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Earth Day reminds us to think globally, act locally

Many of our nation’s bedrock environmental laws came about in the tumultuous ’60s, including the first Earth Day celebration in 1970.

Back then, pesticides were in our food, the air was choked with smog, and our national symbol, the bald eagle, was nearing extinction. President Richard Nixon signed into law the Endangered Species Act, and the Environmental Protection Agency jumpstarted its mission to “protect human health and the environment.”

We all have benefited from the heroic activism and bipartisan leadership of that era. But we have a long way to go to a safe climate and thriving planet.

In 1992, I spoke at the United Nations Earth Summit, as one of 1,000 scientists that sent a letter to U.N. delegates warning of an extinction crisis. In 2011, I led a team of scientists in calling on U.N .delegates to protect forests as a natural climate solution at the climate summit in Durban, South Africa. More recently, a letter was organized by my colleague, Dr. William Ripple of Oregon State University, signed by over 25,000 of the world’s top climate scientists. We warned humanity about the consequences of rapidly dwindling natural areas and an overheating planet. Responding to unprecedented greenhouse gas emissions, last year, the Intergovernmental Panel on Climate Change issued its most dire climate projections yet. This prompted U.N. Secretary General António Guterres to issue a code red emergency.

Despite multiple warnings, an ice sheet the size of Nevada in western Antarctica will soon collapse into the warming sea, which will eventually inundate California’s coastline. Native villages in Alaska are fleeing ancestral grounds as permafrost melts. Oregon’s Labor Day 2020 fires, driven by extreme fire weather, forced thousands to evacuate with over 2,700 structures destroyed in our area alone. Most of Oregon is currently in another drought. Climate chaos is now intertwined with the unraveling of the natural world globally and locally.

We must do three things while there is precious time remaining: (1) end our addiction to fossil fuels and the corporations and unjust governments that profit from them (Russia, Saudi Arabia, Venezuela); (2) protect older forests and big trees as natural climate solutions while we drastically cut carbon emissions from clearcut logging hillsides and polluting our streams; and (3) adapt to wildfires by hardening homes and creating defensible space rather than spending billions of infrastructure dollars on subsidized logging that will only make matters worse.

During the November 2021 Climate Summit in Glasgow, 140 world leaders, including President Joe Biden, pledged to end global forest destruction by 2030. We already have lost a third of the world’s primary (unlogged) forests — including nearly all old growth in our region. Every minute of every day the equivalent of 18 soccer fields of forests are chopped down. Most forest destruction is in the tropics, but for a birds-eye view of our region’s losses, simply look out the plane window while flying over the sea of clearcuts.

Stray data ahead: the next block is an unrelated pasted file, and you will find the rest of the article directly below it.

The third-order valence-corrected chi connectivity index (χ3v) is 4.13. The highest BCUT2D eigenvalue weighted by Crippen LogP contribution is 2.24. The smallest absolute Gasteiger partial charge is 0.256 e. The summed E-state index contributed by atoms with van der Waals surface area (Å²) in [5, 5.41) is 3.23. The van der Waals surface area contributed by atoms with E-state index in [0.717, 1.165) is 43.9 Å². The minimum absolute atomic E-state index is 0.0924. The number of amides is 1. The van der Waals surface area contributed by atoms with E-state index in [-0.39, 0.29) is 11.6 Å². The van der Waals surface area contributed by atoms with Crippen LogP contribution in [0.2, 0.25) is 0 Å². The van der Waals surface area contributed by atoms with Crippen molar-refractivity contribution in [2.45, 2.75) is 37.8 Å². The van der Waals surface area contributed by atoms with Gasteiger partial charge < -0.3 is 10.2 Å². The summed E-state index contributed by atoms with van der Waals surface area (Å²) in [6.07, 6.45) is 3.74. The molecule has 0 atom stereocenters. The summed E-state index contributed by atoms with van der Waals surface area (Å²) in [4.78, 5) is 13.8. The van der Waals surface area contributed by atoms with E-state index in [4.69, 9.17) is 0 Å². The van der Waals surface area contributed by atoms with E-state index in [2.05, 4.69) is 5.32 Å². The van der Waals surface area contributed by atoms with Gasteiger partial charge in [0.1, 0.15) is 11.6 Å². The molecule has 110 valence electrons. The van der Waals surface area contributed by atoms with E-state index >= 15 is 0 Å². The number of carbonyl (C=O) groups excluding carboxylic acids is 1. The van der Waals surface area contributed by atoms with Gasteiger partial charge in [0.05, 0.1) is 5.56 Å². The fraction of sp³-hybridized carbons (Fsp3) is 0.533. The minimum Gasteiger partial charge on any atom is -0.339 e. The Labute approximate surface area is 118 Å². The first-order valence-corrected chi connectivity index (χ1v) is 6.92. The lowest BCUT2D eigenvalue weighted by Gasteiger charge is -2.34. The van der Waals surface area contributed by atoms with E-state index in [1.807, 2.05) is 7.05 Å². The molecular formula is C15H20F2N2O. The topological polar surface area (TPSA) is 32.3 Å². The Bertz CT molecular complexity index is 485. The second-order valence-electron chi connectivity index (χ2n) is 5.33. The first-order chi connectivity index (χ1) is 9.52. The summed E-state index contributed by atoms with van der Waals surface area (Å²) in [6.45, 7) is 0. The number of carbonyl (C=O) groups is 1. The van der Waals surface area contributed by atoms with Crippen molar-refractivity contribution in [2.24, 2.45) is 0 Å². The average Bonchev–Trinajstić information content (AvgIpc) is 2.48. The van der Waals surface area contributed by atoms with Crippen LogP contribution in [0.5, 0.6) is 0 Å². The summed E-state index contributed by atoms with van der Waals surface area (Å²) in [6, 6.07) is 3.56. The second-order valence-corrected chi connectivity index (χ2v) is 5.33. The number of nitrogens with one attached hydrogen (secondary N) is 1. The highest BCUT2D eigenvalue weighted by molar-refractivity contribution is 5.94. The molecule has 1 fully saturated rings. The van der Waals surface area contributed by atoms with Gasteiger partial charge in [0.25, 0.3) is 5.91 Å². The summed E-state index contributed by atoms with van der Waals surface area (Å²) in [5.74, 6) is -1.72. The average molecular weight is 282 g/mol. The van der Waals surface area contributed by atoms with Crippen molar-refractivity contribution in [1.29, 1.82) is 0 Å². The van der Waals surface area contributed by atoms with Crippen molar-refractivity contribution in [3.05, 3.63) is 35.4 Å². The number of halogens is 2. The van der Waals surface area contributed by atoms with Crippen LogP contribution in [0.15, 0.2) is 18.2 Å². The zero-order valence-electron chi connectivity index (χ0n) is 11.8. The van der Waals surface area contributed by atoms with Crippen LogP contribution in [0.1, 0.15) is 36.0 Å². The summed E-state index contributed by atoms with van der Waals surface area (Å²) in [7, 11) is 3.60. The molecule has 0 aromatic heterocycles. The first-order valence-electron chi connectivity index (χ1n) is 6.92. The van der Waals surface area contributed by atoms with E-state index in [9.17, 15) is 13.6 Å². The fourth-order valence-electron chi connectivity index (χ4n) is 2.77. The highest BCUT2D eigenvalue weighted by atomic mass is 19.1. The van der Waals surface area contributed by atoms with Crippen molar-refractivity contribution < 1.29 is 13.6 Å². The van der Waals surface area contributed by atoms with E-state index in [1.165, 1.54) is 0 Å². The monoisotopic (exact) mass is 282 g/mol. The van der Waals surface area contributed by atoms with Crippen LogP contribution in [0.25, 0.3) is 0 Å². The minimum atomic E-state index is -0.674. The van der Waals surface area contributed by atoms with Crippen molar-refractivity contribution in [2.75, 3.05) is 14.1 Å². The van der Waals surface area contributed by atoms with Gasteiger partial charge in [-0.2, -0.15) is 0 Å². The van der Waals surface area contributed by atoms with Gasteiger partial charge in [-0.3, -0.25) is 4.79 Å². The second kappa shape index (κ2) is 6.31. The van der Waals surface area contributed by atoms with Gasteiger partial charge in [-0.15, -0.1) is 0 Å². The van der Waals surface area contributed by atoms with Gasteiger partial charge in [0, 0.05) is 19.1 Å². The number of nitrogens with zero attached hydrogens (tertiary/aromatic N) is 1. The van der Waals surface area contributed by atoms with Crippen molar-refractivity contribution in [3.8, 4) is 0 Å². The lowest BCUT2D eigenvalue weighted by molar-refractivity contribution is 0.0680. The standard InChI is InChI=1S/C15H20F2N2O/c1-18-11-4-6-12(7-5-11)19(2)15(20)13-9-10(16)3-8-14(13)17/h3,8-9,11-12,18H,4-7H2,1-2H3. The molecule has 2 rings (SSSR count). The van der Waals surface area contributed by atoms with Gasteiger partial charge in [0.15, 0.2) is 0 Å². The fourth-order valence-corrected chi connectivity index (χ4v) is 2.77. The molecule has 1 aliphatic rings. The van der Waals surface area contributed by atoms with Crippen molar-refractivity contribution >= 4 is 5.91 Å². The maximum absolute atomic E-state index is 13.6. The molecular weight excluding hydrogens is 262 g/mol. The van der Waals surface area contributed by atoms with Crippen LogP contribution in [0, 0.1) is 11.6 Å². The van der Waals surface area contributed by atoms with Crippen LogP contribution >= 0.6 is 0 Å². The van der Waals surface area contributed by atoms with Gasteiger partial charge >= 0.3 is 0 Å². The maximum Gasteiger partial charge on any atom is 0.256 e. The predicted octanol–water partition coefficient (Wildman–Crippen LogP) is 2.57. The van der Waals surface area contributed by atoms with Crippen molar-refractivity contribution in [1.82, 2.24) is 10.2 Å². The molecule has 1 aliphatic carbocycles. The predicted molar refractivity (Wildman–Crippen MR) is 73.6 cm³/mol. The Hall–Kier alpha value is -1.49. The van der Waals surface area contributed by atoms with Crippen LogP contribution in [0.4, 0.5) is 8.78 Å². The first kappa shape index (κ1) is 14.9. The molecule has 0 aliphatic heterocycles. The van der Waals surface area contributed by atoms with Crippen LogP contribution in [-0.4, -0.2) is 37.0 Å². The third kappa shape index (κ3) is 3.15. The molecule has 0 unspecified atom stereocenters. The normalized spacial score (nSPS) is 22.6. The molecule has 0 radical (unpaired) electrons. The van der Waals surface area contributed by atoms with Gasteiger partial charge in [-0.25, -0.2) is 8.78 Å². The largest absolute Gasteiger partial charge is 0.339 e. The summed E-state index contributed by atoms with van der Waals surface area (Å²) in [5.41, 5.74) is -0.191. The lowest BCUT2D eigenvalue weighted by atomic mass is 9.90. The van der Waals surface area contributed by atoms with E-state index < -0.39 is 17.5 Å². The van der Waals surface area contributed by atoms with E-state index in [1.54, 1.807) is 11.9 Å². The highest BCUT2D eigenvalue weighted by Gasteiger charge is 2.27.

The president can lead by example by protecting mature forests and large trees on federal lands. Our older forests are nature’s best climate solution because they absorb and store massive amounts of atmospheric carbon dioxide while purifying our drinking water. Fortunately, the Tongass rainforest in Alaska is transitioning out of old-growth logging and into previously logged but reforested areas to meet timber needs. This needs to happen nationally.

Last month myself and singer-songwriter and activist Carol King testified in the U.S. House Committee on Government Oversight at a hearing on wildfires. At the hearing, Forest Service Chief Randy Moore announced a plan to quadruple logging as part of a “wildfire paradigm shift.” King and I warned about how this will only worsen the fire and climate crises. We showed how the combined effects of extreme fire weather from climate change and industrial logging that leaves piles of flammable logging slash and densely packed young trees is priming the fire pump. Logging also produces up to 10 times the carbon emissions of wildfires and insect outbreaks combined, creating a dangerous feedback loop for even more fires.

Building fire-safe communities means retrofitting structures for fire safety and removing flammable vegetation within 100 feet of structures. Surgically applied thinning can play a role in reducing fire risk in timber plantations. Most fires affecting towns tend to spill over from heavily logged private lands, and that should be the priority along with ending clearcut logging practices.

We all need to think globally by acting locally to solve the extinction and climate crises that otherwise will increasingly affect everyone, especially future generations. The path forward is clear — clean renewable energy and protection of natural climate solutions.

Dominick A. DellaSala, Ph.D, chief scientist for Wild Heritage, is an award-winning scientist with 300 peer-reviewed publications and books, including his latest, “Conservation Science & Advocacy for a Planet in Peril: Speaking Truth to Power.”